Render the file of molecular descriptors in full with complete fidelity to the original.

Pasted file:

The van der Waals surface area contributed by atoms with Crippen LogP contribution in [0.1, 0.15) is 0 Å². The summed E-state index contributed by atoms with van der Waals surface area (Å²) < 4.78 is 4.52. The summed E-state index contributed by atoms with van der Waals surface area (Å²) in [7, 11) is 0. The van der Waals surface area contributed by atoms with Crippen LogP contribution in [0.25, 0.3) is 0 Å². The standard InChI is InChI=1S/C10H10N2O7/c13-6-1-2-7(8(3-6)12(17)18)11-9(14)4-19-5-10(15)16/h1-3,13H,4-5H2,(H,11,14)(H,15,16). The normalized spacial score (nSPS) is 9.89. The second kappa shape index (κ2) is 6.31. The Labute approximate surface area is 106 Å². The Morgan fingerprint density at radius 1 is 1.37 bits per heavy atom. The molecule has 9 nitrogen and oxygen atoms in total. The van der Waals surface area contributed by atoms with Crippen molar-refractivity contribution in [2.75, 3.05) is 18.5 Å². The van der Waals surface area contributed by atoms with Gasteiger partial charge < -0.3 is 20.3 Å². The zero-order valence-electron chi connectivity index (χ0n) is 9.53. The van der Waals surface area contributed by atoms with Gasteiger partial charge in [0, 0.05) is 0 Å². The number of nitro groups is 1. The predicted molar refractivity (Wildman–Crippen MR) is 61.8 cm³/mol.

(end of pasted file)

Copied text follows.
The van der Waals surface area contributed by atoms with Crippen LogP contribution in [0.1, 0.15) is 0 Å². The summed E-state index contributed by atoms with van der Waals surface area (Å²) < 4.78 is 4.52. The summed E-state index contributed by atoms with van der Waals surface area (Å²) in [7, 11) is 0. The van der Waals surface area contributed by atoms with Crippen LogP contribution in [0.25, 0.3) is 0 Å². The standard InChI is InChI=1S/C10H10N2O7/c13-6-1-2-7(8(3-6)12(17)18)11-9(14)4-19-5-10(15)16/h1-3,13H,4-5H2,(H,11,14)(H,15,16). The normalized spacial score (nSPS) is 9.89. The second kappa shape index (κ2) is 6.31. The Labute approximate surface area is 106 Å². The Morgan fingerprint density at radius 1 is 1.37 bits per heavy atom. The molecule has 9 nitrogen and oxygen atoms in total. The van der Waals surface area contributed by atoms with Crippen molar-refractivity contribution in [2.75, 3.05) is 18.5 Å². The van der Waals surface area contributed by atoms with Gasteiger partial charge < -0.3 is 20.3 Å². The zero-order valence-electron chi connectivity index (χ0n) is 9.53. The van der Waals surface area contributed by atoms with Gasteiger partial charge in [0, 0.05) is 0 Å². The number of nitro groups is 1. The predicted molar refractivity (Wildman–Crippen MR) is 61.8 cm³/mol.